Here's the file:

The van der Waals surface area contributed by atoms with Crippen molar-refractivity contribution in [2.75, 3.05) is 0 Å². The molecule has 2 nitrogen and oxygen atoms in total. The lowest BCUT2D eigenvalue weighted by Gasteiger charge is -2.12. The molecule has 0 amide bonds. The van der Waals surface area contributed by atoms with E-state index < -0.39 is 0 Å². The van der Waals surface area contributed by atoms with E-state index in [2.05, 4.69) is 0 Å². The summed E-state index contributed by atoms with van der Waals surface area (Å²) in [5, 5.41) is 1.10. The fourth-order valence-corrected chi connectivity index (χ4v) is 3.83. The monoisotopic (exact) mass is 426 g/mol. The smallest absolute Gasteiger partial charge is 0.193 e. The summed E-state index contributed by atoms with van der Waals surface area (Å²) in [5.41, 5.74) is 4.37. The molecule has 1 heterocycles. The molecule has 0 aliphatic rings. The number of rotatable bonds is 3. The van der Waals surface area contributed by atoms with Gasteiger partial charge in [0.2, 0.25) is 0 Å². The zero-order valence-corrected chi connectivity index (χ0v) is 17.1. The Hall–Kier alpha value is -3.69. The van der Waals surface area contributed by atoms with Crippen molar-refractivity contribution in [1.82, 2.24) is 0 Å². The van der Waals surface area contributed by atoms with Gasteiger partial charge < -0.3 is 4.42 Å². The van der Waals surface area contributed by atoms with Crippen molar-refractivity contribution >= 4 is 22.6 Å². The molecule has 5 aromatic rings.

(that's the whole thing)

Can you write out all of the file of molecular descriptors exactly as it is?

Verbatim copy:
The van der Waals surface area contributed by atoms with Crippen molar-refractivity contribution in [2.75, 3.05) is 0 Å². The molecule has 2 nitrogen and oxygen atoms in total. The lowest BCUT2D eigenvalue weighted by Gasteiger charge is -2.12. The molecule has 0 amide bonds. The van der Waals surface area contributed by atoms with E-state index < -0.39 is 0 Å². The van der Waals surface area contributed by atoms with E-state index in [2.05, 4.69) is 0 Å². The summed E-state index contributed by atoms with van der Waals surface area (Å²) in [5, 5.41) is 1.10. The fourth-order valence-corrected chi connectivity index (χ4v) is 3.83. The monoisotopic (exact) mass is 426 g/mol. The smallest absolute Gasteiger partial charge is 0.193 e. The summed E-state index contributed by atoms with van der Waals surface area (Å²) in [5.41, 5.74) is 4.37. The molecule has 1 heterocycles. The molecule has 0 aliphatic rings. The number of rotatable bonds is 3. The van der Waals surface area contributed by atoms with Gasteiger partial charge in [0.2, 0.25) is 0 Å². The zero-order valence-corrected chi connectivity index (χ0v) is 17.1. The Hall–Kier alpha value is -3.69. The van der Waals surface area contributed by atoms with Crippen molar-refractivity contribution in [1.82, 2.24) is 0 Å². The van der Waals surface area contributed by atoms with Gasteiger partial charge < -0.3 is 4.42 Å². The van der Waals surface area contributed by atoms with Crippen molar-refractivity contribution >= 4 is 22.6 Å². The molecule has 5 aromatic rings.